Written around 1513, Niccolò Machiavelli’s The Prince is arguably one of the most famous treatises on politics in history. Dedicated to Lorenzo de ’Medici, ruler of Florence at the time, The Prince was not published until five years after Machiavelli’s death in 1532. It contains Machiavelli’s well-known analysis of politics: all politics is characteristically defined as the struggle of acquiring and maintaining power. Within his analysis, Machiavelli (1513) writes “One who adapts his policy to the times prospers” (p. 99). This paper will argue that the framework of Machiavelli’s political analysis — adapting policies to the times leads to prosperity which leads to gaining and maintaining power — is reflected through key American
…show more content…
In order to allow for free will, Machiavelli asserts that only half of our actions are arbitrated by fortune while “she leaves the other half, or close to it, for us to govern” (Machiavelli, 1513, p. 98). Likewise, Machiavelli notes that whoever relies solely on his fortune will be ruined as fortune changes over time. As time continues to change, prosperity becomes increasingly difficult for one to achieve. However, Machiavelli argues that if one was to adapt their policies according to the changing times and circumstances then they would be prosperous. It is implicit in Machiavelli’s statement that to adapt one’s policies to the nature of the times will not only lead to prosperity, but also to power, something Machiavelli believes is deeply rooted in all politics. For Machiavelli, one does not change his policy to the times only to be prosperous, but more importantly to retain and gain power. In the case of President John F. Kennedy during the Civil Rights Movement, the Machiavellian analysis of politics holds true.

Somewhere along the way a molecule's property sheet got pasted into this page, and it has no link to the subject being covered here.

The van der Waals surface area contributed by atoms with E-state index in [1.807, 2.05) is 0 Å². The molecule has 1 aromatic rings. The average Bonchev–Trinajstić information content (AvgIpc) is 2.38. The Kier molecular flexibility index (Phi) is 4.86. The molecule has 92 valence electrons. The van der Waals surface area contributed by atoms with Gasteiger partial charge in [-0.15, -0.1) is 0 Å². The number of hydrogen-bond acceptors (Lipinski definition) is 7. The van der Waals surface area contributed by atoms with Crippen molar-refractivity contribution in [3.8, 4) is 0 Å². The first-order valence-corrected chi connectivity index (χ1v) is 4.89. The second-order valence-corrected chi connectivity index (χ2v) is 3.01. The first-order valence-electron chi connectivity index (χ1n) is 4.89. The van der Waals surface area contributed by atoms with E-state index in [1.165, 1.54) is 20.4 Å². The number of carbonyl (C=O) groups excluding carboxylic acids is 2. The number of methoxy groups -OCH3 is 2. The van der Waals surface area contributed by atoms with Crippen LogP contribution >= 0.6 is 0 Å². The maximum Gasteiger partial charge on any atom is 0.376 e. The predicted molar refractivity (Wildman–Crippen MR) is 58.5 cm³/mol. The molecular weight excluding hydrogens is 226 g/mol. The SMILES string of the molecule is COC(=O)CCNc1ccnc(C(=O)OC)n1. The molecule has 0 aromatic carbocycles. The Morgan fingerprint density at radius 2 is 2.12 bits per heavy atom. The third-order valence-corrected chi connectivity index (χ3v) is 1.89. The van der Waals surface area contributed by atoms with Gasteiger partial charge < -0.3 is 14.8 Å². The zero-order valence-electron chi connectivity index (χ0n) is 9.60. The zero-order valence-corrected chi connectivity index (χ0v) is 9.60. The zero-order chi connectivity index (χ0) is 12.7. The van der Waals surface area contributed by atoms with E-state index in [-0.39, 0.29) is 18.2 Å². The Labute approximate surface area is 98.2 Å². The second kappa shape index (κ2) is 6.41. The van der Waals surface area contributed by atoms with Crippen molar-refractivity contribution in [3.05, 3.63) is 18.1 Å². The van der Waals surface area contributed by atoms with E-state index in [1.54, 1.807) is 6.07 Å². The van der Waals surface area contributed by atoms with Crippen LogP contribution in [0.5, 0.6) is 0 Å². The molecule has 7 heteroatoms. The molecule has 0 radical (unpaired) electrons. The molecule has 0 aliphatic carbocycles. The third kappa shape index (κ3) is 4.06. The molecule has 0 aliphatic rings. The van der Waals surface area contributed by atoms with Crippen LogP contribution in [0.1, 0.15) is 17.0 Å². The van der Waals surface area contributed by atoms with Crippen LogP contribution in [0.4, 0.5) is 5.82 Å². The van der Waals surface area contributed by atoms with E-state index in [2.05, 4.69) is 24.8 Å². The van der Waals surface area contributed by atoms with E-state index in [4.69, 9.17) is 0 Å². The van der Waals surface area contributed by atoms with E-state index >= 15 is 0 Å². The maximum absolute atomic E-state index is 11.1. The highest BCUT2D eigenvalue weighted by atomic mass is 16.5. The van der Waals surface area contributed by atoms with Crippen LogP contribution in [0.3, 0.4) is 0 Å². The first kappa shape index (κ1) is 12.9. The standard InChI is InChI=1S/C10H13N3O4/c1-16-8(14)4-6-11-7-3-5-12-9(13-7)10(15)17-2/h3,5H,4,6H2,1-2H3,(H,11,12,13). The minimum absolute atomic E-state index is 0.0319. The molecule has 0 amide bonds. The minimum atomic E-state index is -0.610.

United States President John F. Kennedy experienced the full swing of the Civil Rights Movement that was attempting to end an era of racial discrimination in the United States when he took office. Acknowledging the rising racial issues that plagued his country and the lack of legislation that protected racial minorities, in his first State of the Union Address in January 1961, President Kennedy said,
The denial of constitutional rights to some of